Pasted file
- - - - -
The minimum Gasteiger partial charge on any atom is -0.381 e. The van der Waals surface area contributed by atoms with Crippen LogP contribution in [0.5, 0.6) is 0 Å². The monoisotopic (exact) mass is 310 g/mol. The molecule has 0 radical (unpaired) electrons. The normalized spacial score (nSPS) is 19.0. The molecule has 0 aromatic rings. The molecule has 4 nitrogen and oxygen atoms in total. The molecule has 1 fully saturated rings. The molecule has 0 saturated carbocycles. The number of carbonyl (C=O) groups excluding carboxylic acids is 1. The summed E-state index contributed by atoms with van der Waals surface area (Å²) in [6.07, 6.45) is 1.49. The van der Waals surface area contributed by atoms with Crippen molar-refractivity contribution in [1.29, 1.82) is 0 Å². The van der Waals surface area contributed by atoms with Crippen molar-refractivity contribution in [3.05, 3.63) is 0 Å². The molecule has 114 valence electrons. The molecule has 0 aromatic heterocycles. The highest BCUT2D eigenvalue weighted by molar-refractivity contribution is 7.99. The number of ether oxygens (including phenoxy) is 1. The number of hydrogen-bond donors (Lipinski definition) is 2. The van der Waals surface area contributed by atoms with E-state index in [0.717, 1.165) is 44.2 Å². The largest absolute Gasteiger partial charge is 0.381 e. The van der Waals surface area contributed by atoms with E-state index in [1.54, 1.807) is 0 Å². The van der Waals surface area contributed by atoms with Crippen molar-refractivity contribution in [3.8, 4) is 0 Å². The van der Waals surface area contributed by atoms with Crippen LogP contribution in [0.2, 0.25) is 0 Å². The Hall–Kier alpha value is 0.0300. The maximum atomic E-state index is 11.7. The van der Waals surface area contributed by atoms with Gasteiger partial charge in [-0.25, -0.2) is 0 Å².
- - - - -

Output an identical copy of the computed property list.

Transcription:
The minimum Gasteiger partial charge on any atom is -0.381 e. The van der Waals surface area contributed by atoms with Crippen LogP contribution in [0.5, 0.6) is 0 Å². The monoisotopic (exact) mass is 310 g/mol. The molecule has 0 radical (unpaired) electrons. The normalized spacial score (nSPS) is 19.0. The molecule has 0 aromatic rings. The molecule has 4 nitrogen and oxygen atoms in total. The molecule has 1 fully saturated rings. The molecule has 0 saturated carbocycles. The number of carbonyl (C=O) groups excluding carboxylic acids is 1. The summed E-state index contributed by atoms with van der Waals surface area (Å²) in [6.07, 6.45) is 1.49. The van der Waals surface area contributed by atoms with Crippen molar-refractivity contribution in [1.29, 1.82) is 0 Å². The van der Waals surface area contributed by atoms with Crippen molar-refractivity contribution in [3.05, 3.63) is 0 Å². The molecule has 114 valence electrons. The molecule has 0 aromatic heterocycles. The highest BCUT2D eigenvalue weighted by molar-refractivity contribution is 7.99. The number of ether oxygens (including phenoxy) is 1. The number of hydrogen-bond donors (Lipinski definition) is 2. The van der Waals surface area contributed by atoms with E-state index in [0.717, 1.165) is 44.2 Å². The largest absolute Gasteiger partial charge is 0.381 e. The van der Waals surface area contributed by atoms with E-state index in [1.54, 1.807) is 0 Å². The van der Waals surface area contributed by atoms with Crippen molar-refractivity contribution in [3.8, 4) is 0 Å². The van der Waals surface area contributed by atoms with Crippen LogP contribution in [0.2, 0.25) is 0 Å². The Hall–Kier alpha value is 0.0300. The maximum atomic E-state index is 11.7. The van der Waals surface area contributed by atoms with Gasteiger partial charge in [-0.25, -0.2) is 0 Å².